The National Museum of Singapore is a national museum in Singapore and the oldest museum in Singapore. Its history dates back to 1849 when it was started as a section of a library at Singapore Institution. After several relocations, the Museum was relocated to its permanent site at Stamford Road at the Museum Planning Area in 1887.
The Museum is one of the four national museums in the country, the other three being the two Asian Civilisations Museums at Empress Place Building and Old Tao Nan School, and the Singapore Art Museum. The museum focuses on exhibits related to the history of Singapore. The Museum was named the National Museum of Singapore in 1965. For a brief period between 1993 and March 2006, it was known as the Singapore History Museum, before reverting back to its previous name.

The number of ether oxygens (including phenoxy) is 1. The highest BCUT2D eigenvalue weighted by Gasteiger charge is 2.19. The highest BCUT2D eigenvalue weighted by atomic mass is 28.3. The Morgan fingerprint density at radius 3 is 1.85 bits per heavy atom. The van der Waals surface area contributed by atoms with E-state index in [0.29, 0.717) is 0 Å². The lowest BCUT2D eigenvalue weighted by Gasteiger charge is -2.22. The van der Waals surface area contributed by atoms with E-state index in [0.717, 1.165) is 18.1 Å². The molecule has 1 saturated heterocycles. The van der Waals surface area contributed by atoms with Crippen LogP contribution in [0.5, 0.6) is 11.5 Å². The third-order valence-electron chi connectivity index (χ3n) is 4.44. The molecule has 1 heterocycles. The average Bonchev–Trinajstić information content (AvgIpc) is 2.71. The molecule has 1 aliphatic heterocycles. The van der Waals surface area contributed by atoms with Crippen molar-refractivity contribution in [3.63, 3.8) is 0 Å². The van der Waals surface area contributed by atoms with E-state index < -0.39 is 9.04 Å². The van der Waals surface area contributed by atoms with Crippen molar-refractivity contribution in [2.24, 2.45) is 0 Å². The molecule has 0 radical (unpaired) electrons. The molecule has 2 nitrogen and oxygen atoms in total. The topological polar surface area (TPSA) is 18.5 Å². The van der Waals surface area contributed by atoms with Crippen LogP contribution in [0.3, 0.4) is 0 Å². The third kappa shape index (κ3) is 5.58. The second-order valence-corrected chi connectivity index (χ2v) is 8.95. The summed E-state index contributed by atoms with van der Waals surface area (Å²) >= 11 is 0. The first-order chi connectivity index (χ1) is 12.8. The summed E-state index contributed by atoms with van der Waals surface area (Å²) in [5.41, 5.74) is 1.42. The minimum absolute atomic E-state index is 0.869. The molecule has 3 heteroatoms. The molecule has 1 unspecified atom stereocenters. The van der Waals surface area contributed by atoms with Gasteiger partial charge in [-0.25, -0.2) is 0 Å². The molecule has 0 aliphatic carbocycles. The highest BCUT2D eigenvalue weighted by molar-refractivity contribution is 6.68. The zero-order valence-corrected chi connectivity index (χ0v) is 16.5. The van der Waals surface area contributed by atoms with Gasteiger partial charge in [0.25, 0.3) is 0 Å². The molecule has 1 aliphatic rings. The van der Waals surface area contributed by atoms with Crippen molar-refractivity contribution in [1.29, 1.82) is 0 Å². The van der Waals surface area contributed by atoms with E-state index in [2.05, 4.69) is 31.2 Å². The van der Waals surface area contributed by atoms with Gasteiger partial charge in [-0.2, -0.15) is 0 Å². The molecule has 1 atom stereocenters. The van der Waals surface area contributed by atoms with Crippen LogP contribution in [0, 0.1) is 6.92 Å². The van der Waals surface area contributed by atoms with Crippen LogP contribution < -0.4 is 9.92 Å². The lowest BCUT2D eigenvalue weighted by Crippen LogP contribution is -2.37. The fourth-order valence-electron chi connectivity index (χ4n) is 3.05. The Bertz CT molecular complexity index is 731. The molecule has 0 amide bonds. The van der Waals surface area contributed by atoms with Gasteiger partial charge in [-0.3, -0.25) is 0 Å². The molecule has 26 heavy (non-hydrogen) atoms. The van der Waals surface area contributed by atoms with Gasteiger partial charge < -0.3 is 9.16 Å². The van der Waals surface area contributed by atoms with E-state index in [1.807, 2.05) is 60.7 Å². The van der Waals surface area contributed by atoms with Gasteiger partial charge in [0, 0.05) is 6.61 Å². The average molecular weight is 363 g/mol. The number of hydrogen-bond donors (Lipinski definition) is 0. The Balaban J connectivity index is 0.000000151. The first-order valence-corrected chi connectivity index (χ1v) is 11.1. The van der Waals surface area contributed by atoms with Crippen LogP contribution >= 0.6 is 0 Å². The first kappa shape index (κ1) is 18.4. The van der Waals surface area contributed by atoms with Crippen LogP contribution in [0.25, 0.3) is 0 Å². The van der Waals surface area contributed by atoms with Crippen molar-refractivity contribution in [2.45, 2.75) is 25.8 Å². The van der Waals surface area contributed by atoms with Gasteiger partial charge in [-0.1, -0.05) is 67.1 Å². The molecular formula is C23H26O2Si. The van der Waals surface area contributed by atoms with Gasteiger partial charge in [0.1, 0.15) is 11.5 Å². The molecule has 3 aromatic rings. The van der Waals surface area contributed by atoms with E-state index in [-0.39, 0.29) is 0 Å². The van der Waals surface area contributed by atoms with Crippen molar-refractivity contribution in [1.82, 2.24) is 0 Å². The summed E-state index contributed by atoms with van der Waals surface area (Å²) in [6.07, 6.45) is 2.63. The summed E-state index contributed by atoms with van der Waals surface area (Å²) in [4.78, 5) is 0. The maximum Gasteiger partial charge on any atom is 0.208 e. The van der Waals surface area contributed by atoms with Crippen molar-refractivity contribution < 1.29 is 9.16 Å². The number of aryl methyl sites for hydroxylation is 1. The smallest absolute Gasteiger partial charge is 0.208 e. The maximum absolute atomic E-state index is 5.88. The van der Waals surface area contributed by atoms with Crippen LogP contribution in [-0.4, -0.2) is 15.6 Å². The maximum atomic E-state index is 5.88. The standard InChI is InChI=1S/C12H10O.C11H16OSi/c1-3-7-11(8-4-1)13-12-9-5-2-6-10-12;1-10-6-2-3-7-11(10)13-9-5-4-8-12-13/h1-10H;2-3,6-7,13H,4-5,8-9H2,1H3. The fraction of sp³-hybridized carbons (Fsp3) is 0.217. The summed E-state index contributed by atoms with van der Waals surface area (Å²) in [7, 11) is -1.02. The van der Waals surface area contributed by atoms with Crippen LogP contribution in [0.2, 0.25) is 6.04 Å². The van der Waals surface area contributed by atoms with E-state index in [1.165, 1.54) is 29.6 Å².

The museum used to house a vast collection of zoological items, but were transferred to the National University of Singapore (NUS) and other museums in the Commonwealth. It currently has eleven precious artefacts, namely the Singapore Stone, the Gold Ornaments of the Sacred Hill from East Java, Dagguerreotype of Singapore Town which was one of the earliest photographs of Singapore, the will of Munshi Abdullah, the portrait of Frank Athelstane Swettenham, the hearse of Tan Jiak Kim, a Peranakan coffin cover, the mace of the City of Singapore commemorating King George VI's raising of the island's status to a city in 1951, the Xin Sai Le puppet stage, William Farquhar's drawings of flora and fauna and the portrait of Shenton Thomas, who was the former governor of Singapore. Rocks from the nearby Fort Canning Hill were used to create two sculptures commissioned from Cultural Medallion-winner Han Sai Por.